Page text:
Prior to now, this band's body of work (namely this album and the one that followed a year after) were not widely available outside of the original 12" vinyl versions, not all that unlike the first two Angel Dust albums from the same time period, making this a potential boon for younger fans of the darker side of the recent thrash metal revival that are curious as to where Britain stood in the mid to late 80s. It's a pity that this outfit didn't reform as many of their contemporaries did in response to the resurgence in interest with regard to the older style. Then again, a lot of the older stalwarts opted to modernize rather than stick to what they originally did best (*cough* Exodus), so it may not have proved to be a blessing. But whatever the case, this is among the more underrated offerings out of the thrash scene as a whole, and while the follow up Demon Preacher is the superior outing, both albums are essentially to any trustee of old school thrash where the risk goes beyond a cheap beer hangover or a pizza induced fit of indigestion.

Spooky - 86%

Felix 1666, September 4th, 2016
Written based on this version: 1987, 12" vinyl, Metalworks

It has taken far too long, but now the rereleases of both Deathwish albums are at hand. This is definitely good news for all those who did not have the mercy of an early birth. (Forgive me this therapeutic wording - it helps me to endure my age.) The ignorant youth has the possibility to discover one of the best British bands of the late eighties and to enrich their collections with two jewels. I prefer the almost immaculate "Demon Preacher", but the debut is a very good full-length as well. Just have a look at the euphoric reviews of our colleagues. They send clear signals in this context.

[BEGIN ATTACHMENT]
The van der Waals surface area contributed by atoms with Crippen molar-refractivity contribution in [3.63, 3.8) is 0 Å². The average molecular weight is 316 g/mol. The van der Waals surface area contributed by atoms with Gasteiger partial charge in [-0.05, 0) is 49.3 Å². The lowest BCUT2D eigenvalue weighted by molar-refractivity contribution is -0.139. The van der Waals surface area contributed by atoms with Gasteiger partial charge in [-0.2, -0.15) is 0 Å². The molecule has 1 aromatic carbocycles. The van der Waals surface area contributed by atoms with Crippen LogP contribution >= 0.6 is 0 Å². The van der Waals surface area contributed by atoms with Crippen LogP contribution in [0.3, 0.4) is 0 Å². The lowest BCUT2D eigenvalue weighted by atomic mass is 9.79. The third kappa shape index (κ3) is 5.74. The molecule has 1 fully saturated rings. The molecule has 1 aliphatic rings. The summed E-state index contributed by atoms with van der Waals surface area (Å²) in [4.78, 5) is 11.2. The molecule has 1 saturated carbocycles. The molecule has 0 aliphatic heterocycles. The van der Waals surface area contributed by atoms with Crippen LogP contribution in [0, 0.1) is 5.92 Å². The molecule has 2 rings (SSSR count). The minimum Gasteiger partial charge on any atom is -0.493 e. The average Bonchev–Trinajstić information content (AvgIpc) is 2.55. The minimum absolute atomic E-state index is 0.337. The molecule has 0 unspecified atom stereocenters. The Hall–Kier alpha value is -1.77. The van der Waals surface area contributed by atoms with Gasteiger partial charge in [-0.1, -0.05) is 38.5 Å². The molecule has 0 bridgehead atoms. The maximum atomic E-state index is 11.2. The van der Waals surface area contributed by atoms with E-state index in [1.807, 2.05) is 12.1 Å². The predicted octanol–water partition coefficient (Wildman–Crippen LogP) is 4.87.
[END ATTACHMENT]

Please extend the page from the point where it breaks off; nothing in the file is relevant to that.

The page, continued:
Every beginning is hard. "In the Name of God", the first song of "At the Edge of Damnation", suffers from a slightly awkward chorus. Despite this minor flaw, it is a decent opener, but the remaining tracks of the A side hit the mark much more impressively. Deathwish play a form of prototypical black thrash metal. I freely confess: back in 1987, we did not know how to name their style of metal. It was just thrash metal. Yet today I realize that the compositions of the talented four-piece had a slightly satanic touch as well. Please note that the musicians were definitely no Satanists. Similar to their compatriots of Venom, they just created a certain scenario without forgetting their real characters. Nevertheless, the dudes were authentic in their roles. With that said, let's tackle the main issue, the further songs of "At the Edge of Damnation".